Please tell us a little bit about yourself.


I’m first-generation Canadian. My parents are from Jamaica. I have five siblings. Two sisters and two brothers. As a child I was around my brothers and uncles, so I took a liking to sports, as they did. I played basketball, street hockey, bike races, flag football, rode scooters, ran track, and played volleyball. Pretty much any sport, I enjoyed playing. I was about 13 when I got into skateboarding. I skated a lot and eventually had sponsors. In 2009 I had a bad injury. I dislocated my ankle, shattered my tibia, tore all tendons in my foot. That set me back a lot and it was difficult to get back on my board even after recovery.


I’m grateful that I opened the shop because it reminded me of how passionate I was about getting into the skateboard industry. There have been so many things that I’ve accomplished while running the shop. I started teaching skateboarding, hosted events, held giveaways, I was featured on multiple media broadcasts, won grants and contests for my community involvement, was a guest on many podcasts, participated in virtual live events with well-known skateboarders and photographers, followed on social media by pro skateboarders, mentioned on the Berrics and in Thrasher. Overall so many things. Opening my shop wasn’t just that alone. It was something that I needed because it opened the door to allow me to see who I really am and the person that I continue to craft myself to be. I never would have imagined that I would have done these things and reached so many people all around the globe.


I’d say my biggest passion is being a community activist within the skateboard community/ industry. This includes all skateboard communities not just here in Windsor, Ontario. But also continue to learn how to love myself and grow.


What is an issue or topic you are passionate about or would like to see changed?


Plain and simple, I’m passionate about helping people in need. Helping them the way I can help. And helping them by sharing the knowledge that I have. And for me that has been through skateboarding. My goal is mostly to help the youth, for some reason I feel that is an easy thing for me to do.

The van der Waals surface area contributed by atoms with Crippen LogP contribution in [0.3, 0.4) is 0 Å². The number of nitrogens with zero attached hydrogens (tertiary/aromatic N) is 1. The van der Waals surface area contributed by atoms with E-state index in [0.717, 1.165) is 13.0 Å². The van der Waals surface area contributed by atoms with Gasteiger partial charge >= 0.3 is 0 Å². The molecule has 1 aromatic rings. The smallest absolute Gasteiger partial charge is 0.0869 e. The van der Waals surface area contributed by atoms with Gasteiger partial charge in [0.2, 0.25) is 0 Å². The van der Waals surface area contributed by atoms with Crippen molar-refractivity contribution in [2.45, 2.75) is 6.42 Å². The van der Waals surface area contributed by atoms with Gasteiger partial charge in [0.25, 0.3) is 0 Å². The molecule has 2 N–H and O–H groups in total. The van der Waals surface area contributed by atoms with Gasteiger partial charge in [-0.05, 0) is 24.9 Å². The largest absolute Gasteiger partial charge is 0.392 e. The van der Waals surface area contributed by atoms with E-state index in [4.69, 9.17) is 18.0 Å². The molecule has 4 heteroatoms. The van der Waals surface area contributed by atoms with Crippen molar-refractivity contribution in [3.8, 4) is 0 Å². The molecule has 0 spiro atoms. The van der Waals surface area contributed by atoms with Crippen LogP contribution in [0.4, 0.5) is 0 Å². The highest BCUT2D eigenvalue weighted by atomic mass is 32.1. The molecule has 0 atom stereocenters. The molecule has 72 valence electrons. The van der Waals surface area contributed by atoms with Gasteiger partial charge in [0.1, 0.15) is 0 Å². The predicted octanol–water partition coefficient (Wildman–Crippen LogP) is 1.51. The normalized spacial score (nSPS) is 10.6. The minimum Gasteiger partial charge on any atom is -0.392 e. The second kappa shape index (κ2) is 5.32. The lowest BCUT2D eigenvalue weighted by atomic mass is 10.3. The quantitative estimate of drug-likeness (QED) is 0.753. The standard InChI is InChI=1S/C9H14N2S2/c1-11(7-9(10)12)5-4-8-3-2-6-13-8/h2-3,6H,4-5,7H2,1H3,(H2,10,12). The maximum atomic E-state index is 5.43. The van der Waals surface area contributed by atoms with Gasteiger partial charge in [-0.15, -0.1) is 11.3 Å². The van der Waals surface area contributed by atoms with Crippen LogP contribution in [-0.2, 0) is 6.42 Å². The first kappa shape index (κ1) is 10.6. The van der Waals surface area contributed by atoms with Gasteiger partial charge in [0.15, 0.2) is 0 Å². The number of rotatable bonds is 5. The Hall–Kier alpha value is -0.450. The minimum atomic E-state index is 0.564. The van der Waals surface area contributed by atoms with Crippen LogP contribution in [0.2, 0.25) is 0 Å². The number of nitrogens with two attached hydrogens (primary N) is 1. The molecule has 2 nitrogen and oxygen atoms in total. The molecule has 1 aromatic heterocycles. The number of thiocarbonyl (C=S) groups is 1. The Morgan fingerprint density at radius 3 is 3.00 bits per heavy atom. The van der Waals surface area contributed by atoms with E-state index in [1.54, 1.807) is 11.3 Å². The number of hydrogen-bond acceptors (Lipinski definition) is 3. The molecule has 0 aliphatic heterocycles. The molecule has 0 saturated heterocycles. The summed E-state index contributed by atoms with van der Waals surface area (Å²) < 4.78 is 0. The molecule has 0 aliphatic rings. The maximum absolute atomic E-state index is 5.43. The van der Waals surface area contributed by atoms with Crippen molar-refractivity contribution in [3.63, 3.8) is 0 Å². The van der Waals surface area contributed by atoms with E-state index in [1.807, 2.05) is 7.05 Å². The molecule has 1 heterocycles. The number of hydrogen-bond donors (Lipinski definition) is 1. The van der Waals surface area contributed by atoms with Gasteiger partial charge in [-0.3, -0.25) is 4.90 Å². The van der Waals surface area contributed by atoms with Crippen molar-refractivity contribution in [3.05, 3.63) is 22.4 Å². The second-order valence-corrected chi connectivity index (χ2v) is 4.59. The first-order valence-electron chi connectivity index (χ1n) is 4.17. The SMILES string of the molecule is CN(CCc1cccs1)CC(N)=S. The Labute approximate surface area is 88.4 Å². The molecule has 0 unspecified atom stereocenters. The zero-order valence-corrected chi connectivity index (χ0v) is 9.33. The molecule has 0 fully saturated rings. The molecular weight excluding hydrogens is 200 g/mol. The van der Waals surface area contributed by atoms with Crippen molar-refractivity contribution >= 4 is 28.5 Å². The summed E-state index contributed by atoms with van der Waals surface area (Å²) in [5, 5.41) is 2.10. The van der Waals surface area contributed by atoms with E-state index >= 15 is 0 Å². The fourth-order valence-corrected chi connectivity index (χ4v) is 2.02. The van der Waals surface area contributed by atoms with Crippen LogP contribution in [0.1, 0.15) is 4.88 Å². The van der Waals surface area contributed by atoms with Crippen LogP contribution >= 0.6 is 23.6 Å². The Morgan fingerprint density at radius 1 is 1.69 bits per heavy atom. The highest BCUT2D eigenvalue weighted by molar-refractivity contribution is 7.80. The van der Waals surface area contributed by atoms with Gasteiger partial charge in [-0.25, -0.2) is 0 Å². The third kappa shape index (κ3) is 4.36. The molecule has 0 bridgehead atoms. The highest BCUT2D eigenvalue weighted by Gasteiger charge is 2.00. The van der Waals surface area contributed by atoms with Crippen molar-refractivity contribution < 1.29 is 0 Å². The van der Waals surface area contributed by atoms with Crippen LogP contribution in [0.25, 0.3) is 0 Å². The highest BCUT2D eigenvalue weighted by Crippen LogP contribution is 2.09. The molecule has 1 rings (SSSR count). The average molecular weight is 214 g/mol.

The passion has always been there. I remember when I was younger, in high school, I wanted to coach basketball. I don’t play basketball anymore and it wasn’t something that worked out for me. But skateboarding did and has been working. It’s something that has been with me for a long time. So now, I give back to the youth in different communities by providing skateboard lessons. I’ve partnered with CUP in Windsor to help with skateboard classes for the kids. And it’s been great so far. I have a grass roots organization – Boards in the Hood – and it helps to put skateboards in the hands of children and teens.


The idea to do this really took off when I went to Jamaica and hosted my first skateboarding event – Skate of Emergency. I have a short video about it on my YouTube page (Bliss Skate Shop). I loved the feeling of getting the community involved and helping who ever I could. I wanted to also do this at home.


What specific strategies would you like to see parents, coaches, or sport administrators do to improve diversity in sport or progress your cause?


One strategy I would suggest is to be open minded. Understand that we are in changing times and that there are new ways to implement different training methods that may work a lot better than old ways. Listen to the younger generation and allow them to teach us as much as we want to teach them. In my opinion the biggest thing about being diverse is to accept difference and not be judgmental. Skateboarding has always been diverse even when it didn’t appear that way. And those who stuck with difficulties of being a “different” skater are those who helped to make it as diverse as it is today.


If you had 25 words worth of advice to share, what would you say? 


Figure out who you are – what brings you happiness and joy. Once you know that, follow your heart and go for it. 



Our Boards in the Hood Program takes donations all year round, this helps to fund our skateboard lessons and provide equipment to those who sign up. We also accept gently used skateboards, and skateboard parts. I take the parts and build new skateboards and hand them out to the community. I have provided a link below.